Part 2: Audience Q&A Session
It is time to involve the audience. Please feel free to ask questions to any of the panellists and provide your own insight into energy efficiency and sustainability. In turn, panellists may respond to the points raised as they see fit. First question please.
Malaysian Gas Association (MGA)
I want to pick up on what Nadzmi said about his past experience with challenges with CNG supply in the transport sector. In 2016, the Gas Supply (Amendment) Act was passed to enable any party to supply gas in Malaysia under the Third Party Access (TPA) mechanism. Supply of natural gas should therefore no longer be an issue since interested parties will be increasingly able to approach third-party suppliers beyond PETRONAS and Gas Malaysia Berhad to purchase gas. Furthermore, security in supply increases the potential offerings of gas for its use in a range of industries, including CNG for transport.
Another aspect of the gas market reforms is to bring the gas price to market prices, expected by 2018 or 2019. Once the gas price reaches market rates, more suppliers will enter the market under the TPA and gas will become attractive enough for its application in the public transport industry as a cleaner alternative to petrol or diesel. What do panelists think?
Dr Mohd Nadzmi Mohd Salleh
The Gas Supply (Amendment) Act is indeed an important step in opening up the market to new possibilities. However, there are a number of critical factors to bear in mind before gas, especially CNG, can be applied in the transport sector. These include whether the vehicle is already fitted with a gas engine or if it requires conversion; the availability of CNG at authorised distribution points; whether these distribution points use low-pressure or high-pressure pumps; and, as Rosman says, the price of the gas available to transport companies. Ensuring that all these conditions align so that gas becomes a viable fuel alternative to petrol in public transport applications requires ongoing political will and public-private collaboration to streamline procedures and take account of all externalities.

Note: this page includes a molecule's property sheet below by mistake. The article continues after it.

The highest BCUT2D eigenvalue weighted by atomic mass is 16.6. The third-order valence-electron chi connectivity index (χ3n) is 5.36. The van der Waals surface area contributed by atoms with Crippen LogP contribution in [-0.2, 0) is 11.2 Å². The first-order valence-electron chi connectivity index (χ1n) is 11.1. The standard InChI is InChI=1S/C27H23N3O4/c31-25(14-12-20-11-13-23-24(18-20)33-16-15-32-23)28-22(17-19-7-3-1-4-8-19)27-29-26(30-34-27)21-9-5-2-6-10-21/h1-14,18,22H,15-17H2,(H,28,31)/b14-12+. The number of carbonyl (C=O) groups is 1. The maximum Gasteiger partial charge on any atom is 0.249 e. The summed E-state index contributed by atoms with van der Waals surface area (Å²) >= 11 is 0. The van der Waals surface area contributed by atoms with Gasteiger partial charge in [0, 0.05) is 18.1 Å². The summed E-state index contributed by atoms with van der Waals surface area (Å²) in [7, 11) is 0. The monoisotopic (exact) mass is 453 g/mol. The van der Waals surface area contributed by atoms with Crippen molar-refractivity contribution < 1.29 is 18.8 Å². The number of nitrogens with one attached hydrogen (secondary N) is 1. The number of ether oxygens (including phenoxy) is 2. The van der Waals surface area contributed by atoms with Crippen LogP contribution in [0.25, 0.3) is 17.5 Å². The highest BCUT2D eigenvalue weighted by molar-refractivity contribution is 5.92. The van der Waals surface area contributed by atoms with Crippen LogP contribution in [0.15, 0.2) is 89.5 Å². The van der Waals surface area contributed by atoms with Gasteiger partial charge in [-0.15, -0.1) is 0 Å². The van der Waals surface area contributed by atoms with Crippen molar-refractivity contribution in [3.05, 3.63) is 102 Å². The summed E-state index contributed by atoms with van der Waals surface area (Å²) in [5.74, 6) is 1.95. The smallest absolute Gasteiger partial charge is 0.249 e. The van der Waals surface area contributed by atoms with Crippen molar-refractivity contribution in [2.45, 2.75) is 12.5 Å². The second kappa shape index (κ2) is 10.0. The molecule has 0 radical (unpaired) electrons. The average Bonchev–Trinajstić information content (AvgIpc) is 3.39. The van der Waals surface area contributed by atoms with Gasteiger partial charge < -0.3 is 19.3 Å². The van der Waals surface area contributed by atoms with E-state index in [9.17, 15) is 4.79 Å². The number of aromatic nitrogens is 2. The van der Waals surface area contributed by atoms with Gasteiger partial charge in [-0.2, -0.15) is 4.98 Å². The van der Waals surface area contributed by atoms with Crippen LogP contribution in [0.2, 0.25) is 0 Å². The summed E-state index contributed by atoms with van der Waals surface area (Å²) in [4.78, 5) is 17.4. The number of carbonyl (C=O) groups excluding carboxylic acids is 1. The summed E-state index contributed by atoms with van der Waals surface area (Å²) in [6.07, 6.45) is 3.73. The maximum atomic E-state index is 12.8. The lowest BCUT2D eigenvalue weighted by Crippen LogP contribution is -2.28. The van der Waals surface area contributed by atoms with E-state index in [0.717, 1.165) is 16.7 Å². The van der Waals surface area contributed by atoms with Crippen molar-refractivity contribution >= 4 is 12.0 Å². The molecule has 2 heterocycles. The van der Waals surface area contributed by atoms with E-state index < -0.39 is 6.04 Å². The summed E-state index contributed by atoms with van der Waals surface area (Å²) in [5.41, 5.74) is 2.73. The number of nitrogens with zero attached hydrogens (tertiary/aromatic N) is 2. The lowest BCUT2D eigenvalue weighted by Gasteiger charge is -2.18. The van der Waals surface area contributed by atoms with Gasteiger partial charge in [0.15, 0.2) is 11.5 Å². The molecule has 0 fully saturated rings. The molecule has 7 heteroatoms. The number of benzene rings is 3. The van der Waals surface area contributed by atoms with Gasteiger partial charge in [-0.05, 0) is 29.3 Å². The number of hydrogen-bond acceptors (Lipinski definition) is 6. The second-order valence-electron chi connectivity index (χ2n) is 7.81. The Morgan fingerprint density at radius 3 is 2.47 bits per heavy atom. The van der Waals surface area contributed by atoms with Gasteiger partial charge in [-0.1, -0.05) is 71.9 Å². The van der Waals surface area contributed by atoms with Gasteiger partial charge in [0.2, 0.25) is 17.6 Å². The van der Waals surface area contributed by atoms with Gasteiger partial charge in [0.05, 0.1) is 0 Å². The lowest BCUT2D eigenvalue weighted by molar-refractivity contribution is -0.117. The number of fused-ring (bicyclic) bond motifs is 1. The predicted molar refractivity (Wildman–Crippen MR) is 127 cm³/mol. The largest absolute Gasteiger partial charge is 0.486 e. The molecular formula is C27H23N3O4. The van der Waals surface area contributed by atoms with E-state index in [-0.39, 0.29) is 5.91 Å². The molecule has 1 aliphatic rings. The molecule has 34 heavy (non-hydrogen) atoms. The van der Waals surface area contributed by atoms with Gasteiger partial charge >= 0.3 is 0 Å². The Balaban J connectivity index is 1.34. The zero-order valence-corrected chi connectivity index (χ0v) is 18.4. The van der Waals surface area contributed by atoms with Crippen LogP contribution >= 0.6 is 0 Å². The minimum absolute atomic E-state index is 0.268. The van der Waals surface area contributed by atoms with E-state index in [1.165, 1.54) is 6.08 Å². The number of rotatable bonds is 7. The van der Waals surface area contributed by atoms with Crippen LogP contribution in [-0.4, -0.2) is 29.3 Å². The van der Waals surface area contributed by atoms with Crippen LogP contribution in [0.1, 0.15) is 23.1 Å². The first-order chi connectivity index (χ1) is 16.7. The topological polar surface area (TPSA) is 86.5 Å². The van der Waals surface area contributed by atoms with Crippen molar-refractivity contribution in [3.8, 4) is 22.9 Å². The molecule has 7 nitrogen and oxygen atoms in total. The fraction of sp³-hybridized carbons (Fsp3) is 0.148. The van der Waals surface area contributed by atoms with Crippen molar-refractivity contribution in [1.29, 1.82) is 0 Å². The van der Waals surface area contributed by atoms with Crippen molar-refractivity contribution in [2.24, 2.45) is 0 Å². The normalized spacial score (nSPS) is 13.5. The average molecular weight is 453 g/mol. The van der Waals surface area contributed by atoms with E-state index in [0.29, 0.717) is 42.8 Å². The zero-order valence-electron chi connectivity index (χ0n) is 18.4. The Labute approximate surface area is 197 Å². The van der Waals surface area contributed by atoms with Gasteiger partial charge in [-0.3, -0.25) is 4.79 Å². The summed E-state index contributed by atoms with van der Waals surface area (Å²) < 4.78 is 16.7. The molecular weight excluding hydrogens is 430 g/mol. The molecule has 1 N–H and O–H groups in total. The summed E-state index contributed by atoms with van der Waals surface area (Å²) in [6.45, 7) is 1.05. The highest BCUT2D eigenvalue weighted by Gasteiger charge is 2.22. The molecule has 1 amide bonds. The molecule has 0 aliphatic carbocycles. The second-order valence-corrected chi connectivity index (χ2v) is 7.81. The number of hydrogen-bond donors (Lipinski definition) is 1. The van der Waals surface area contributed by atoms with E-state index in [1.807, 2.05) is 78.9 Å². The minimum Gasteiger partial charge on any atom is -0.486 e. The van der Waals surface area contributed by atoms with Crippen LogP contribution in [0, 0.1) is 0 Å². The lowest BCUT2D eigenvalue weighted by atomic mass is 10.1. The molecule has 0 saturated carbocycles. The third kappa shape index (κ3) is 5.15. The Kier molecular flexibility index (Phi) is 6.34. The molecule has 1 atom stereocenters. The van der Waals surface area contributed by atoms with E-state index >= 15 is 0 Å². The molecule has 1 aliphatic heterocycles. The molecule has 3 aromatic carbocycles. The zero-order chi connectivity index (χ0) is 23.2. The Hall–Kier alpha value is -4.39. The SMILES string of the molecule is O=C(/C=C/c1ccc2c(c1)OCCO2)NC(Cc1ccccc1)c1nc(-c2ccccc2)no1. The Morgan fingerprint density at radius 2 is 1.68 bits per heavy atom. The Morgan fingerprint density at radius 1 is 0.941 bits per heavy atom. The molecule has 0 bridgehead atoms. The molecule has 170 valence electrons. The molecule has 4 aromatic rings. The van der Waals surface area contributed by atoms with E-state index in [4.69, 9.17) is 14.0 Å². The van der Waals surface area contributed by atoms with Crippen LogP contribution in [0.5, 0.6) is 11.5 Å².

Dr Xiaodong Wang
The question of reducing emissions and increasing energy efficiency in the transport sector is important because transport is the largest consumer of energy in the country. To fulfil the GTMP EEV target highlighted by Ben, EVs and fuel efficiency standards are critical. The Malaysian Government may wish to identify associated benchmarking from abroad to consolidate a detailed plan on how these targets will be met. Doing so will facilitate Malaysian efforts towards becoming a regional hub for EEVs in the near future.
Dr Zaini Ujang
Regarding fuel efficiency, steps are being taken to improve the rollout of efficient fuels, including biofuels, and the GTMP provides a clear implementation timeline of fuel standards in this regard.
In terms of using gas for transport, CNG has been used as an alternative fuel in the market for a number of years, predominantly for taxis and buses. While the consumption of CNG has dropped in the last five years, natural gas vehicles will continue to form part of eco-mobility in the future, and so the point made by Rosman about the increased availability of gas at more competitive prices is pertinent.
In terms of EVs, e-mobility is the responsibility of the Ministry of Transport. As such, KeTTHA will continue to work closely with its colleagues in that ministry to define the specific details of the EEV and EV plan.